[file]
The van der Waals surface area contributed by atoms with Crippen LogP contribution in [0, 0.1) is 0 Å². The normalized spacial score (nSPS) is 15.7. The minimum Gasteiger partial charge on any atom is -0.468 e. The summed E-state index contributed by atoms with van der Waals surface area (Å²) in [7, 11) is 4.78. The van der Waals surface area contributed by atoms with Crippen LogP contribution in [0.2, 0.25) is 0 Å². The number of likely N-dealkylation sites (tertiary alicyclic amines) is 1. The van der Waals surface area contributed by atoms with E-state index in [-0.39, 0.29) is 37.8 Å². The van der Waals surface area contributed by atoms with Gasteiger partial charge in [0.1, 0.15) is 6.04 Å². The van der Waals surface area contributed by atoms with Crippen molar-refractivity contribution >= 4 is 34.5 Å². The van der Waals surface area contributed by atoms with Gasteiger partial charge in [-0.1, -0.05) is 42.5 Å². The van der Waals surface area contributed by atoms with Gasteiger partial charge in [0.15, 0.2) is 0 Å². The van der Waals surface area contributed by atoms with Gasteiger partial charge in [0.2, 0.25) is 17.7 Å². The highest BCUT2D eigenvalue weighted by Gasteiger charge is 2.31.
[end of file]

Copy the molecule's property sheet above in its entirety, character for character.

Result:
The van der Waals surface area contributed by atoms with Crippen LogP contribution in [0, 0.1) is 0 Å². The normalized spacial score (nSPS) is 15.7. The minimum Gasteiger partial charge on any atom is -0.468 e. The summed E-state index contributed by atoms with van der Waals surface area (Å²) in [7, 11) is 4.78. The van der Waals surface area contributed by atoms with Crippen LogP contribution in [0.2, 0.25) is 0 Å². The number of likely N-dealkylation sites (tertiary alicyclic amines) is 1. The van der Waals surface area contributed by atoms with E-state index in [-0.39, 0.29) is 37.8 Å². The van der Waals surface area contributed by atoms with Gasteiger partial charge in [0.1, 0.15) is 6.04 Å². The van der Waals surface area contributed by atoms with Crippen molar-refractivity contribution >= 4 is 34.5 Å². The van der Waals surface area contributed by atoms with Gasteiger partial charge in [-0.1, -0.05) is 42.5 Å². The van der Waals surface area contributed by atoms with Gasteiger partial charge in [0.15, 0.2) is 0 Å². The van der Waals surface area contributed by atoms with Gasteiger partial charge in [0.2, 0.25) is 17.7 Å². The highest BCUT2D eigenvalue weighted by Gasteiger charge is 2.31.